After watching Beyoncé’s first Coachella set, I tweeted this the following morning:
I meant every word of it, but it reminded me that I’ve been meaning to write about Beyoncé’s most recent album and conceptual visual project, Lemonade, for the past two years.
I got a glimpse at what goes into making just one aspect of one scene of Lemonade and I’m sharing it with you so you can try to imagine and extrapolate what the entire production might have entailed. This is the story of the smallest atomic unit of Beyoncé awesomeness.
The first scene from Lemonade that left me speechless was when she appears on a street in the video for “Hold Up,” wearing that resplendent, flowing yellow gown and holding a baseball bat stamped with the name “Hot Sauce.”
Every shot in the sequence is glorious. You feel her anger and aggression from being wronged by her partner, and a cathartic release when she unleashes on every car and store window on the street.
I was immediately drawn to the bat. The “hot sauce in my bag” reference came from “Formation,” the first song released ahead of the Lemonade album and short film, but Beyoncé carefully hides the logo in the video until this moment when she rolls it atop her shoulders to reveal that lyrics we had assumed to be about a literal bottle of hot sauce are about something else entirely.
Now I’m a nerd that often replicates things I love, especially objects related to movies or television, and I immediately wondered how hard it would be to replicate Beyoncé’s bat. I don’t know why I wanted to make one. I’ve never been publicly cheated on or wrote a song about it, and I’m not a black woman! I can’t tell you why I was drawn to the bat, but sometimes I see something in a piece of culture and I can’t stop thinking about it until I duplicate it myself, or at least find out how to do it. Usually, I head home from a movie and immediately check RPF, or other replica prop forums, to see if someone has already made a specific weapon or outfit from a film, or I fire up Photoshop to replicate T-shirt designs from movies, but this time I was curious to see what it takes to make Beyoncé’s Hot Sauce bat.
The next day, I started by contacting the iconic bat-maker Louisville Slugger, because their site had a custom bat section, but it didn’t offer exactly what I needed. I sent them a request to see if they’d be open to changing the logo on a custom bat to a semi-parody of their own logo design. I’d toured their factory on a visit to Louisville five years ago, and remembered that all the custom bats are handmade, so I figured they might be game.
By the end of the day, I’d heard back from them. They couldn’t do it, and they couldn’t help me by suggesting anyone else that could. I was disappointed, but I knew they had competitors so I Googled around. I put out feelers to a few more custom sporting goods companies and got nothing back until I found a guy named Brian at Smacker Bats who was totally into the project. He said if I could send the artwork over, he’d put it on a bat.
The next night, I spent a couple hours in Photoshop, carefully taking screen grabs from the “Hold Up” video to measure the total pixel-length of the bat in order to estimate the scale — assuming it was a standard 34" long bat — compared against a standard Louisville Slugger bat. Then I measured the size of the Hot Sauce logo (about 5–6" across) and figured out its exact placement on the bat, which was several inches closer to the end than a standard Louisville Slugger logo — done specifically so you could see it when it was on her shoulders. Someone on her team had to have figured that out in rehearsals.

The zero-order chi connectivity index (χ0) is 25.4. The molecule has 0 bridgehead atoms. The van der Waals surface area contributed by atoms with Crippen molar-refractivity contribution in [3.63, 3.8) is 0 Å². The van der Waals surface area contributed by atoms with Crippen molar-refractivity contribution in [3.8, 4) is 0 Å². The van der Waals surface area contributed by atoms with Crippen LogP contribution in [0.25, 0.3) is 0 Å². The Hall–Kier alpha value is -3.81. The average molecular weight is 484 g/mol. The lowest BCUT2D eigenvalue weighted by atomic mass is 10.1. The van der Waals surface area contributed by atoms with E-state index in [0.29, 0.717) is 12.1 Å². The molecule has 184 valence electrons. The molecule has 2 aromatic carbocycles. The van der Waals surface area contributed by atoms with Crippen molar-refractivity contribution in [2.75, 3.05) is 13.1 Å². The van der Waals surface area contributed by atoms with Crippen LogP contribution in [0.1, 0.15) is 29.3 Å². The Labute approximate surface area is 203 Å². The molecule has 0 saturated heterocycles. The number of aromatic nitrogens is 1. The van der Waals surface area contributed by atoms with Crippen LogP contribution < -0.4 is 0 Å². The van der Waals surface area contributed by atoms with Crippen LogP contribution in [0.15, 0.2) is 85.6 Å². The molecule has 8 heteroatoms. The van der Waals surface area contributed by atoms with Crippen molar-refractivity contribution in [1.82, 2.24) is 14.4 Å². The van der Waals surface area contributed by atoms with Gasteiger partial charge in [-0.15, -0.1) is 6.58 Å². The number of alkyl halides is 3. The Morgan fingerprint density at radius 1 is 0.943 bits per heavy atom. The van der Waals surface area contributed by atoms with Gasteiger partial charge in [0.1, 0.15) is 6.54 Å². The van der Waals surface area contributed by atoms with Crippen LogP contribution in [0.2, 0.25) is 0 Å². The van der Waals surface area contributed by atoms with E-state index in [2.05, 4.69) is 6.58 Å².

Recreating the logo was a bit more work the next night. The oval was easy, and it wasn’t too tough to match the font (Thames Serial, if you were wondering). But if you look closely, the logo looks like a single font, but with two treatments. To get it pixel-perfect, the “Sauce” was easily typed and tightly spaced, but the “HOT” was done in a smaller, more stretched version of the uppercase that required tweaking the character width by hand. (Looking at the logo today, I think my kerning on the “O” could still use some work).
I sent the image over to Brian and we talked about the different wood options before he picked one with a similar grain pattern, so as to closely match the original. Once he burned the image onto the bat, he identified the method used to wrap the grip at the base, and replicated that as well.
Once Brian sent me a photograph of the final product, and I saw it was to my liking, I sent him a hundred bucks via PayPal and the bat was shipped off to me. But once I had it, I immediately began to feel weird, since I’d appropriated a piece of culture not expressly made for me. Since I had been more interested in the journey of creating the replica, rather than the destination of having the final product, I gifted it to the biggest Beyoncé fan I know, my friend Erica.
All told, this project took probably eight hours of work spread over a week of my free time. I had to spend a few hours researching and emailing suppliers, some production time matching the fonts and logo, and then — after days of waiting on delivery from the factory — I had the prop in hand.